In this article, we are going to find out how to check if a DateTime is a Weekend or a Weekday.

Most programming languages work very well with numeric or textual data. But not all of them have the tools for handling information in the form of dates and times.  Luckily for us, with C#, we have the built-in type named DateTime

To download the source code for this article, you can visit our GitHub repository.

Let’s start.

What Is DateTime?

DateTime is a value type. We can use DateTimes in all our operations that require handling dates, times, and calculations with them. DateTimes can include timezone information as well. So we can develop globally available applications that are aware of timezone differences.

The DateTime type is available to C# applications through the System namespace.

A DateTime value is a snapshot of a moment in time. DateTimes come with many useful properties and operations available, making our work with dates easier. Let’s see how to put the DayOfWeek property to good use.

Check if a DateTime Is Weekend or Weekday

By using the DateTime type, we automatically get access to the property called DayOfWeek. The value for DayOfWeek will always be one of the seven days in a week, from Monday to Sunday.

There is no need to redefine the seven days, the C# package comes with an enum for them, with a suggestive name – DayOfWeek. We can go to its definition and see how the values are stored, for future references on how to do equality checks or comparisons.

NoteThe days in enum also have integer values assigned, from 0 to 6. Mind that Sunday = 0, Monday = 1, and so on until Saturday = 6. So in this representation, the week starts with Sunday.

So let’s see now how to check if a certain day is a workday or a weekday. We’ll start with the current date: 

var date = DateTime.Now;
if (date.DayOfWeek == DayOfWeek.Saturday || date.DayOfWeek == DayOfWeek.Sunday)
{
    Console.WriteLine("Weekend");
}
else
{
    Console.WriteLine("Workday");
}

Upon running this code, the message will be different depending on the day we run it.

And we can apply the same checks for any other day:

var date = new DateTime(2021, 10, 10); 
if (date.DayOfWeek == DayOfWeek.Saturday || date.DayOfWeek == DayOfWeek.Sunday)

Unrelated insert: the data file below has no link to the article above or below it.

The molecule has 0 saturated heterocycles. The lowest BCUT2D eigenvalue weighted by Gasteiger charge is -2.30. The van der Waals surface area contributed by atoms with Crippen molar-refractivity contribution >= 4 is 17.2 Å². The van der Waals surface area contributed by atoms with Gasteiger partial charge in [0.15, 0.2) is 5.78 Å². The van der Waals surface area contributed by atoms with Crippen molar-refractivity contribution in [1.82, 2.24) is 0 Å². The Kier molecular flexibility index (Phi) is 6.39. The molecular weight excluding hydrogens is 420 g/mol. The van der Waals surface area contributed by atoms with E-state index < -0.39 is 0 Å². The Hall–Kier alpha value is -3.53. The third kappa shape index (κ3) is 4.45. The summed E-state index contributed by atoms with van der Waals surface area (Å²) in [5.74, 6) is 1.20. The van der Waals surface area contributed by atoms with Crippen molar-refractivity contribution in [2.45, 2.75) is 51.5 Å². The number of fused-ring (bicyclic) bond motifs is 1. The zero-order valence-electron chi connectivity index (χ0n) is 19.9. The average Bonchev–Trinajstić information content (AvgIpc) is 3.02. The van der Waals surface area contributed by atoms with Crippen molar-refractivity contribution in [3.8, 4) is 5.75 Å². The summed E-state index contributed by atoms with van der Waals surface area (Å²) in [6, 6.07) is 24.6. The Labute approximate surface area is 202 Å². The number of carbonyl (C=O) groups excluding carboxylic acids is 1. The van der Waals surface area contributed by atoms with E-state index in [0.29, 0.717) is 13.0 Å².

{ 
    Console.WriteLine("Weekend"); 
} 
else 
{ 
    Console.WriteLine("Workday"); 
}

This message is constant – it shows whether the exact date of 10th October 2021 was a workday or a weekday. A quick check into the calendar says it’s a Sunday, so in our case, it is considered a weekend day.

As you can see, there was no rigid rule about what the “weekend” means, we explicitly write the checks for what defines a weekend day – in our case, Saturday and Sunday. And some cultures consider the weekend Friday-Saturday, so in this case, we can adapt our example:

var date = new DateTime(2021, 10, 10);
if (date.DayOfWeek == DayOfWeek.Friday || date.DayOfWeek == DayOfWeek.Saturday)
{
    Console.WriteLine("Weekend");
}
else
{
    Console.WriteLine("Workday");
}

Depending on culture, we can either choose one of them or support both if our scenarios require that.

Now that we have a nice mechanism to check this, let’s format it a bit.

How to Format DateTime

When displaying dates, there are many formats available. The simple call of ToString() on a DateTime object might bring a default format. But we might prefer other formats, so let’s show a few common options, along with their results in a comment on the side:

Console.WriteLine(DateTime.Now.ToString());                              //Will show as: 12/8/2021 5:30:58 PM
Console.WriteLine(DateTime.Now.ToString("MM/dd/yyyy"));                  //Will show as: 12/08/2021
Console.WriteLine(DateTime.Now.ToString("dddd, dd MMMM yyyy"));          //Will show as: Wednesday, 08 December 2021
Console.WriteLine(DateTime.Now.ToString("dddd, dd MMMM yyyy HH:mm:ss")); //Will show as: Wednesday, 08 December 2021 17:35:32
Console.WriteLine(DateTime.Now.ToString("MM/dd/yyyy HH:mm"));            //Will show as: 12/08/2021 17:35
Console.WriteLine(DateTime.Now.ToString("MM/dd/yyyy hh:mm tt"));         //Will show as: 12/08/2021 05:35 PM
Console.WriteLine(DateTime.Now.ToString("MM/dd/yyyy H:mm"));             //Will show as: 12/08/2021 17:35
Console.WriteLine(DateTime.Now.ToString("MM/dd/yyyy h:mm tt"));          //Will show as: 12/08/2021 5:35 PM
Console.WriteLine(DateTime.Now.ToString("MM/dd/yyyy HH:mm:ss"));         //Will show as: 12/08/2021 17:35:32

Now that we’ve seen what we have available, let’s modify our example to display a more detailed message.

Besides a single word output, let’s show the date we are doing the checks on in a more readable format:

var date = DateTime.Now; 
if (date.DayOfWeek == DayOfWeek.Saturday || date.DayOfWeek == DayOfWeek.Sunday) 
{
    Console.WriteLine("The date " + date.ToString("dddd, dd MMMM yyyy") + " is a Weekend day"); 
} 
else 
{ 
    Console.WriteLine("The date " + date.ToString("dddd, dd MMMM yyyy") + " is a Workday"); 
} 
date = new DateTime(2021, 10, 10); 
if (date.DayOfWeek == DayOfWeek.Saturday || date.DayOfWeek == DayOfWeek.Sunday) 
{ 
    Console.WriteLine("The date " + date.ToString("dddd, dd MMMM yyyy") + " is a Weekend day"); 
} 
else 
{ 
    Console.WriteLine("The date " + date.ToString("dddd, dd MMMM yyyy") + " is a Workday"); 
} 

Okay, let’s recap what we’ve learned.

Conclusion

DateTime is a very useful data type when it comes to working with dates and times. In this article, we’ve learned what DateTime has to offer and more specifically about the DayOfWeek property.

We can use the DayOfWeek property to check if a DateTime is a Weekend or Weekday. We’ve learned how to use this property to decide whether a certain day is a weekday or a weekend day. Finally, we’ve learned about a few different options on how to format DateTimes to the screen.